Monday, August 13, 2007
All the moments of a person's life. Junctures of triumph and calamity, love and melancholy and confusion, decision and fog, guilt and embarrassment and shame, euphoria and exhaustion-
May lead to a phone call. It could be the point on the teeter-totter where a person starts to fall, or to get back up again. It could affect nothing. Either way, in our moment, someone is on the other end of the phone.
And the fact that people call, every day, gives Alana hope. Because as long as they are calling, they haven't abandoned all desire. Desire to live, or to leave the house that day. If they call, they want something.
Alana, a KU graduate student in social work (who can't give her last name because of the nature of the job) is one of about 35 volunteers who answer the phones for Headquarters Counseling Center, sacrificing days and nights to answer the 24-hour hotline when someone has no place left.
"I always say that they call here for a reason," she says. "If they're at the lowest point in their life and have no hope-gosh, they called here, and that tells you something. That tells you that they've got a little bit of hope. They're searching for something."
In addition to being the Kansas center for the 1-800-SUICIDE network, Headquarters has a "phone-a-friend" line for kids who need somebody safe to talk to, and takes calls from anyone who just wants someone to listen.
Alcoholism, addiction, homelessness, mental illness, grief, depression, broken hearts, death, divorce. They hear about it all, and without a moment's notice. (Counselors do go through 11 Sundays of training before they begin.)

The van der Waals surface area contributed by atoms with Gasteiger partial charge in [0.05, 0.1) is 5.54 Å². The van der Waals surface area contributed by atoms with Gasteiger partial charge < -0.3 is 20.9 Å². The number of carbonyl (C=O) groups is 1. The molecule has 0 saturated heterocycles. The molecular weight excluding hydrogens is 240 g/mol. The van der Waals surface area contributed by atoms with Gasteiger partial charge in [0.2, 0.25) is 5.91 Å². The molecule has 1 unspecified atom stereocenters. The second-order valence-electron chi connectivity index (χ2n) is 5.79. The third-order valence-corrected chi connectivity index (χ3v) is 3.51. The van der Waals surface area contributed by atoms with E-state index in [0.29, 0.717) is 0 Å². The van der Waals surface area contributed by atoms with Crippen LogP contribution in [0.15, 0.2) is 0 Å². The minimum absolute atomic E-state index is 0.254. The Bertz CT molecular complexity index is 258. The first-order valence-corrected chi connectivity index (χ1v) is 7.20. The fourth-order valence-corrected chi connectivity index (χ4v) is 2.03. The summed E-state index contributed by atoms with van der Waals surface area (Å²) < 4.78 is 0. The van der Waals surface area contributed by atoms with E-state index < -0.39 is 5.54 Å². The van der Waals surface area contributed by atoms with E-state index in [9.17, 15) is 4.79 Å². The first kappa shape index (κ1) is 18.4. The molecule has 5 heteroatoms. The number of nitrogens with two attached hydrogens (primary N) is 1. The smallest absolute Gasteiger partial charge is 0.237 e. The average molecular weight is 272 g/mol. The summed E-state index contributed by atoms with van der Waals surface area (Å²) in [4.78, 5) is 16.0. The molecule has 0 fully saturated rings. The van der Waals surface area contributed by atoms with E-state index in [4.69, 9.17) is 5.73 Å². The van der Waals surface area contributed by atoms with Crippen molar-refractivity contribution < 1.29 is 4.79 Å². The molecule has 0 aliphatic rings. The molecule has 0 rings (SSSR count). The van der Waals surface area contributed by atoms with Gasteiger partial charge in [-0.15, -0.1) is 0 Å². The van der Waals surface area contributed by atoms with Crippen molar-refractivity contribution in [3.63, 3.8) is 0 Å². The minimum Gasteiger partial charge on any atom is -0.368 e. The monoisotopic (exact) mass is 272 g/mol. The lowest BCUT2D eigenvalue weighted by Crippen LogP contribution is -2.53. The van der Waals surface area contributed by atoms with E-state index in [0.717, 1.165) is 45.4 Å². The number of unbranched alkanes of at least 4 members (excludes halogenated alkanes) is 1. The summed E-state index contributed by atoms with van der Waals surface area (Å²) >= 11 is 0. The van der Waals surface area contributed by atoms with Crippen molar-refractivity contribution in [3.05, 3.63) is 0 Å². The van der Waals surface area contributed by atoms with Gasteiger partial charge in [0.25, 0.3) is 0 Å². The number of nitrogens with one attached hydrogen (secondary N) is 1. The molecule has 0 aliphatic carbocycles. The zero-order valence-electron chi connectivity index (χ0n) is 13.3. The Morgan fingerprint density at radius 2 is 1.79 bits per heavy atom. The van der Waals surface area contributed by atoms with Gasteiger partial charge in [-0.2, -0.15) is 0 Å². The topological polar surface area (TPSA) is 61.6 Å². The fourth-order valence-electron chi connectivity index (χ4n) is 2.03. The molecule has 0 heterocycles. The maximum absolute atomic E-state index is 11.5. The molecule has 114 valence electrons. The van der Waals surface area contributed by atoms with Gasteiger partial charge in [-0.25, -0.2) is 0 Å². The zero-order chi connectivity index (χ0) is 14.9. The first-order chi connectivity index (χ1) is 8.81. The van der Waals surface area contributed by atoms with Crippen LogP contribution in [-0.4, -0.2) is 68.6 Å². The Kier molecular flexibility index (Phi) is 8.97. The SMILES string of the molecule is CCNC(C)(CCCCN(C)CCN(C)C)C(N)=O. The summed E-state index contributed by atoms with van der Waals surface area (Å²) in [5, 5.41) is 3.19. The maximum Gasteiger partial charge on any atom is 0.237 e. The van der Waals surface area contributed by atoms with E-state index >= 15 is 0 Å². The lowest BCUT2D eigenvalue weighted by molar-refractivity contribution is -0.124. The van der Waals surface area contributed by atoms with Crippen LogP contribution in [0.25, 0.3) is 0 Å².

One thing that hits home, counselor Meredith says, is that all you can do is do what you can-a lesson we all know but often forget.
"You do get hung up on," says Meredith, a KU senior in sociology and psychology. "It happens. It comes with the job. What I try to do is do the best while I'm on the phone with them, and when the call's over I know that I did everything that I could and I was as supportive as I could be."
Alana says, "At first, when you get off the phone you kind of feel responsible for their actions. But you can't be responsible for anyone's actions but your own."
There are calls that bring joy. The caller gets what he or she wanted-maybe someone who calls in hysterics hangs up thinking logically. And then there are the "regulars."
"They use us as a consistent form of support," Alana explains. "Some of us have very supportive friends, families, significant others, but when you volunteer here you find out that there are people out there that don't have literally anyone. We are their form of support in pretty much every way. A lot of the time, they have one-on-one support, like case managers or psychologists or something like that:"
Headquarters informational meetings
Sunday, Aug. 193-4:30 p.m. Lawrence Public Library
Wednesday, Aug. 226-7:30 p.m. Lawrence Public Library
Tuesday, Aug. 286-7:30 p.m. at Central National Bank (31st and Nieder)
But to call and have someone who is not paid to help, who's doing it because they choose to, is something else.
"You get off the phone with someone who just called to get themselves through an extreme allergic reaction, or they just called to get through leaving their house for the day," Alana says. "Things that we take for granted every single day. You get off the phone with someone that calls who needs your support because they're trying to do some self-care stuff like take a shower, wash their hair, brush their teeth. It's just amazing, not only the impact you can make on them, but just the struggles that people face every day."
And for the counselors it breathes fresh life into that old piece of advice: Think about how the "little things you do" affect people. Because they hear about the effects. Which, believe it or not, are real.
"It's changed my outlook on life, pretty much," Meredith says. "You do learn not to take things for granted. It's a real humanizing experience. : I definitely communicate with people a little bit differently-knowing what people need at that moment."
Use the comment form below to begin a discussion about this content.
Commenting has been disabled for this item.